The junior began to show his potential at the Morgan State Invitational, where he finished second in the triple jump with a mark of 42 feet, 4 inches. A month and many intense practices later, Gross picked up the Maryland Interscholastic Athletic Association crown in the triple jump with a leap of 46-9 1/4 .
That effort not only represents the best mark posted by an area athlete, but also shattered the previous MIAA record of 46-5 3/4 established by Mount St. Joseph's Joe Brent in 1998. Gross, whose mark also broke the school record of 44-8 set by Charles Carlies in 1984, added another gold medal when he took the long jump with a leap of 21 feet.
The 1,600 belonged to Harvey. The senior captured the event at the Howard County (4:28.16), Class 3A East regional (4:30.28) and state (4:23.05) levels. His time at the state meet stands as the fastest recorded by an area athlete.
The Howard County Performer of the Year was first in the 800 (2:00.72) and 3,200 (9:58.49) and ran a leg of the winning 3,200-relay team (8:11.04) at the county championships.
Harvey duplicated that outing at the regional meet, claiming the 800 (2:01.07) and 3,200 (9:57.25) and lifting the 3,200-relay squad to victory (8:10.62). He notched top-five outings in the 800, 3,200 and 3,200 relay at the state championships.
The sophomore dominated the high jump. During a Monocacy Valley Athletic League tri-meet, Hruch cleared 6 feet, 6 inches -- the best height posted by an area athlete. A few days later, he cleared 6-4 at the Talley-Zimmerman Invitational, eclipsing the previous meet record by two inches.
He extended his dominance in the event to the postseason, taking championships at the Carroll County, Class 2A West regional and state levels with identical heights of 6-4.
Hruch, who also competed in the long jump and ran legs of the 1,600- and 3,200-relay squads, secured another county title when he leaped 42-5 1/2 in the triple jump.
The senior added to his reputation in the shot put, forging one record after another. His first stop was the Woodlawn Warrior Invitational, where he captured the event with a throw of 57 feet, 2 1/4 inches. The next records came at the Freddie Hendricks Track Festival (54- 1/4 ), Father Judge Relays (56-6 1/4 ) and Howard County Spring Track Classic (54-7).
The Baltimore City Performer of the Year set records in the shot put (54-5 1/2 ) and discus (145-11 1/2 ) before sweeping the shot put at the Class 1A South regional (53- 3/4 ) and state (58-7 1/2 ) levels. His throw at the state meet shattered the previous Class 1A record of 55-0 set by Smithsburg's Jim Rodgers in 1979.
The senior tied Liberty's Nick Hruch for the best mark in the high jump when he cleared 6 feet, 6 inches in a Maryland Interscholastic Athletic Association dual meet against Loyola. Lott also broke the school record of 6-5 that Lott himself established last year. He then took the high jump at the Morgan State Invitational, logging a mark of 6-4 that broke the previous meet record of 6-2 set by Paint Branch's Matthew Morrison in 2003.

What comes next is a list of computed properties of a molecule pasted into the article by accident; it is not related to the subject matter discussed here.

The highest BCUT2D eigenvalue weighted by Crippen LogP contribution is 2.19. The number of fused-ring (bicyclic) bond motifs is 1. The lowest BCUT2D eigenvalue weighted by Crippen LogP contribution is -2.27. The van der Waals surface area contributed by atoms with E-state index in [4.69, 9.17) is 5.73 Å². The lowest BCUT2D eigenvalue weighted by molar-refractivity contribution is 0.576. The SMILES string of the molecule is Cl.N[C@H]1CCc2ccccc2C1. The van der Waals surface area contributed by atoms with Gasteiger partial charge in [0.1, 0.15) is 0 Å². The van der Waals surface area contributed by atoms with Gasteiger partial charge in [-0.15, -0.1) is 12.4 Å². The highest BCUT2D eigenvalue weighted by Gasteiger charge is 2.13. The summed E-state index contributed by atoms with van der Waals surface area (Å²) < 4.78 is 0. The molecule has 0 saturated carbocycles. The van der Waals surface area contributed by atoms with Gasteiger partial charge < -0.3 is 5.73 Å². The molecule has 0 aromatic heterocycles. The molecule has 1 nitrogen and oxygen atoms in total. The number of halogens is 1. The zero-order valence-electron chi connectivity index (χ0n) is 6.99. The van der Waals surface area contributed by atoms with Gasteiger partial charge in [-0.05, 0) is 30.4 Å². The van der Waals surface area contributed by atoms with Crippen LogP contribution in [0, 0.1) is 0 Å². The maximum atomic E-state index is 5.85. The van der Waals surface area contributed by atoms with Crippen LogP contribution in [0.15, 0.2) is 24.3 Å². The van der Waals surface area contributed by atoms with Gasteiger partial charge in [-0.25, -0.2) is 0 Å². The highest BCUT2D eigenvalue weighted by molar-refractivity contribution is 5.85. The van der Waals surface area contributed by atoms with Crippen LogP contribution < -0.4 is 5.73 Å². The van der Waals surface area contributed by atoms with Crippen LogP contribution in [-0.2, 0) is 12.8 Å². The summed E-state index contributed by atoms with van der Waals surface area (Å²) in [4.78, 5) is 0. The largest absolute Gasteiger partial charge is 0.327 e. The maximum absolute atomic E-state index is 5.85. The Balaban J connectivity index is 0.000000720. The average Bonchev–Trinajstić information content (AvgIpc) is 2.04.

At the MIAA championships, Lott claimed the high jump with a height of 6-4, ran a leg of the winning 800-relay team that finished in 1:31.8 and placed second in the long jump.
The senior was the preeminent hurdler in the area. At major invitational and championships, Simpson won the 110 high hurdles and the 300 intermediate hurdles seven out of eight chances. He ran away with Class 3A state titles in both events (14.36 seconds in the 110 hurdles and 38.52 in the 300 hurdles).
At the North regional meet, Simpson recorded the area's top times with victories in the 110 hurdles (13.9) and the 300 hurdles (38.0). He swept both events at the Baltimore County 4A-3A Division championships (14.4 in the 110 hurdles and 38.7 in the 300 hurdles).
The senior barely slowed down after being named an All-Metro Performer of the Year in indoor track this past winter. At the Morgan State Invitational, Thomas captured the mile in 4 minutes, 26.20 seconds. That time smashed the previous meet record of 4:32.53 established by Mount St. Joseph's Ryan Audy last spring.
At the Maryland Interscholastic Athletic Association championships, Thomas regained his hold on the distance events. After missing last spring with a stress fracture of the right tibia, Thomas reasserted himself by winning the 800 in 2:00.1, 1,600 in 4:29.1 and the 3,200 in 9:52.94.
At the Maryland Interscholastic Athletic Association indoor track championships this past winter, the junior and Archbishop Curley's Dominic Devaud engaged in a spirited pole-vault competition that ended when Devaud cleared 13 feet and Uqdah did not. The results were reversed this spring when Devaud reached 13 feet, 6 inches and Uqdah went higher. By the time Uqdah had cleared 14-3, he secured his first MIAA crown and the area's top height in the pole vault.
Uqdah also scored first-place outings in the pole vault at the Annapolis Relays (13-0) and the Gilman Invite (12-9).
The senior earned his second straight appearance on the All-Metro team for his expertise with the discus. His victory at the Class 3A state meet (145 feet) capped a sweep of the event that began at the Monocacy Valley Athletic League's Chesapeake Division championships when he launched the discus 162 feet, 11 inches -- the best throw registered by an area athlete.
Wunderlich, who qualified for the high and long jumps and the pole vault at the state meet, successfully retained the state title in the pole vault he took last spring with a height of 13-0.
A Carroll County champion in the long jump (21-8), shot put (49-5) and discus (133-4), Wunderlich will take up the decathlon at Dartmouth.
C. Milton Wright, senior
C. Milton Wright, senior
Old Mill, senior
Archbishop Curley, senior
Archbishop Curley, junior
Oakland Mills, senior
Digital Harbor, senior
Francis Scott Key, senior
Old Mill, senior
Eastern Tech, senior
Arch. Spalding, senior
1. Old Mill
3. C.M. Wright
6. Arch. Curley
7. Bowling Brook
9. Digital Harbor
10. North Carroll
Other teams considered: Atholton, Glenelg, Long Reach, Milford Mill, Parkville.
Note: Teams selected by Edward Lee after consultation with The Sun staff and area coaches.